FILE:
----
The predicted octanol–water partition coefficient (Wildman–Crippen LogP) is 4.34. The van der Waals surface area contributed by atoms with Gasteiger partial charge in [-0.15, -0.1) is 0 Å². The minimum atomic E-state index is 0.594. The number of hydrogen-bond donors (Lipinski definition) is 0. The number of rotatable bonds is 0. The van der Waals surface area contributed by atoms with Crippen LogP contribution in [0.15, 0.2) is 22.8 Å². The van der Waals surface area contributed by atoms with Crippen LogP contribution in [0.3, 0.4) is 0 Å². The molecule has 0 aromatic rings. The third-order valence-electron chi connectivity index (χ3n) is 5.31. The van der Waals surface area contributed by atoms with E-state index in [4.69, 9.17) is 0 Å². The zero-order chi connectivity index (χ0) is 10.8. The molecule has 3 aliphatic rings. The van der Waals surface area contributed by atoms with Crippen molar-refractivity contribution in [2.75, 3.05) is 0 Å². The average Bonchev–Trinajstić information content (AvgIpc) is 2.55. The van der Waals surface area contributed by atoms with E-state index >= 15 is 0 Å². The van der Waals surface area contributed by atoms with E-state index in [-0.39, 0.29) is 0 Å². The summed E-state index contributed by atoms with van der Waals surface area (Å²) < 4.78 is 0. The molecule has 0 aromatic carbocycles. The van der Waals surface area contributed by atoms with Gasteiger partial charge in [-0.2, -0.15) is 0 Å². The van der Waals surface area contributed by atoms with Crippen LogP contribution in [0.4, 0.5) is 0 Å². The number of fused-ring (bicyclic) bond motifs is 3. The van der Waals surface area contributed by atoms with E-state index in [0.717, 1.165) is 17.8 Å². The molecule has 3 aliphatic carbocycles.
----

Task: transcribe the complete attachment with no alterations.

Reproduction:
The predicted octanol–water partition coefficient (Wildman–Crippen LogP) is 4.34. The van der Waals surface area contributed by atoms with Gasteiger partial charge in [-0.15, -0.1) is 0 Å². The minimum atomic E-state index is 0.594. The number of hydrogen-bond donors (Lipinski definition) is 0. The number of rotatable bonds is 0. The van der Waals surface area contributed by atoms with Crippen LogP contribution in [0.15, 0.2) is 22.8 Å². The van der Waals surface area contributed by atoms with Crippen LogP contribution in [0.3, 0.4) is 0 Å². The molecule has 0 aromatic rings. The third-order valence-electron chi connectivity index (χ3n) is 5.31. The van der Waals surface area contributed by atoms with E-state index in [4.69, 9.17) is 0 Å². The zero-order chi connectivity index (χ0) is 10.8. The molecule has 3 aliphatic rings. The van der Waals surface area contributed by atoms with Crippen molar-refractivity contribution in [2.75, 3.05) is 0 Å². The average Bonchev–Trinajstić information content (AvgIpc) is 2.55. The van der Waals surface area contributed by atoms with E-state index >= 15 is 0 Å². The van der Waals surface area contributed by atoms with E-state index in [-0.39, 0.29) is 0 Å². The summed E-state index contributed by atoms with van der Waals surface area (Å²) < 4.78 is 0. The molecule has 0 aromatic carbocycles. The van der Waals surface area contributed by atoms with Gasteiger partial charge in [-0.2, -0.15) is 0 Å². The van der Waals surface area contributed by atoms with Crippen LogP contribution in [0.4, 0.5) is 0 Å². The number of fused-ring (bicyclic) bond motifs is 3. The van der Waals surface area contributed by atoms with E-state index in [0.717, 1.165) is 17.8 Å². The molecule has 3 aliphatic carbocycles.